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Kai Humphries: Evolution

Note: This review is from 2010

Review by Nione Meakin

How much you'll enjoy this show depends largely on how funny you find toilet humour.

If the answer's 'not very', you're in for a pretty tedious hour. Lavatory-related jokes make up a considerable chunk of the 26-year-old Geordie's debut and while not bad as they go, it's hardly such stuff as comedy dreams are made on.

He doesn't show much more ambition in the meat-and-potatoes observations that pepper the set; flimsy anecdotes about predictive text mix-ups and arguments with his girlfriend might steer him safely through a Saturday night Jongleurs club slot but they don't bear comparison up in Edinburgh.

He's a likeable guy, if a little nervy (machine gun laughter at your own punchlines is never good form) and has evidently put work into the construction of his less anecdotal material – perhaps too much in some instances.   A joke that imagines a recession-hit Narnia is too laboured for the Ross Noble flight-of-fancy it aspires to, ditto his vision of evolution where dogs bite back after years of submission.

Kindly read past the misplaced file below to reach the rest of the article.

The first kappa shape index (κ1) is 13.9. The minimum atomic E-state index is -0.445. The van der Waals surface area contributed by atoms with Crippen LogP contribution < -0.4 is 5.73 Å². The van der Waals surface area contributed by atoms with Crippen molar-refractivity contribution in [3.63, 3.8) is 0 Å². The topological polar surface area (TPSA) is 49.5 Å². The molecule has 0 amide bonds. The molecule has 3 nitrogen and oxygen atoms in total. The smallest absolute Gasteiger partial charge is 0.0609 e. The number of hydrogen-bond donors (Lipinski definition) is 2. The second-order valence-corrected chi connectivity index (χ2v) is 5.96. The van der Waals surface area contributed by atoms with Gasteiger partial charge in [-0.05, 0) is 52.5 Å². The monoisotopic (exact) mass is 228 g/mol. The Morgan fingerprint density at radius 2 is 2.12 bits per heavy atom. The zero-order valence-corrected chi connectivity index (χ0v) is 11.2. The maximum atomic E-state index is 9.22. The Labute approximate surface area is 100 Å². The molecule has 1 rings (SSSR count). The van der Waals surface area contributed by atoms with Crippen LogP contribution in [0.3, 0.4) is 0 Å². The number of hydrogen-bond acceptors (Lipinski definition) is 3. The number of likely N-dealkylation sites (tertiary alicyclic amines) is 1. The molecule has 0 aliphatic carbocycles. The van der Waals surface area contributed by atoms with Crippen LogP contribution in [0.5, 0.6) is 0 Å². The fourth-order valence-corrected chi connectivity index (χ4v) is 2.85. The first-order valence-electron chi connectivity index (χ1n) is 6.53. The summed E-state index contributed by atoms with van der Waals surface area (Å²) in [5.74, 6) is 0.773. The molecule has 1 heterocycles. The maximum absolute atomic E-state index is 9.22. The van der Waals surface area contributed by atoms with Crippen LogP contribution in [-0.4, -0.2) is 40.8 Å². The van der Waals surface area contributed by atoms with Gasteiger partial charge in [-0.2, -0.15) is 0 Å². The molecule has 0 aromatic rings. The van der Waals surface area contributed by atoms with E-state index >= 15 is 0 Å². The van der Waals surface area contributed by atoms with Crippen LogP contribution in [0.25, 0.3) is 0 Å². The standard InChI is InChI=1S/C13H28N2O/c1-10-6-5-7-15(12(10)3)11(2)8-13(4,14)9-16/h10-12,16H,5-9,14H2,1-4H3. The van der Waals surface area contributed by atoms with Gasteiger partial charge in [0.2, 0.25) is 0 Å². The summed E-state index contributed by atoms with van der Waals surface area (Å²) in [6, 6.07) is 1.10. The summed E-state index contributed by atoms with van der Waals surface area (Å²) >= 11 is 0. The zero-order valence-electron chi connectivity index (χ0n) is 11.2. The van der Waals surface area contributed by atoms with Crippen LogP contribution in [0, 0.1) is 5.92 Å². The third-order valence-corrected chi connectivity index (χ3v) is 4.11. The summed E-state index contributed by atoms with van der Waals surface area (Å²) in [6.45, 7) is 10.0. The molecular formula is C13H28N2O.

Still, both are marginally more interesting than what he describes as his 'second most embarassing hard-on story'.

Humphries doesn't seem sure who he's trying to be here and the collision of over-reaching material on complex topics and crude pub anecdotes is an awkward one. With a more confident, measured performer, perhaps the different strands would weave together more naturally but he's not there yet, making for a bumpy and at times uncomfortable ride.

Review date: 11 Aug 2010
Reviewed by: Nione Meakin

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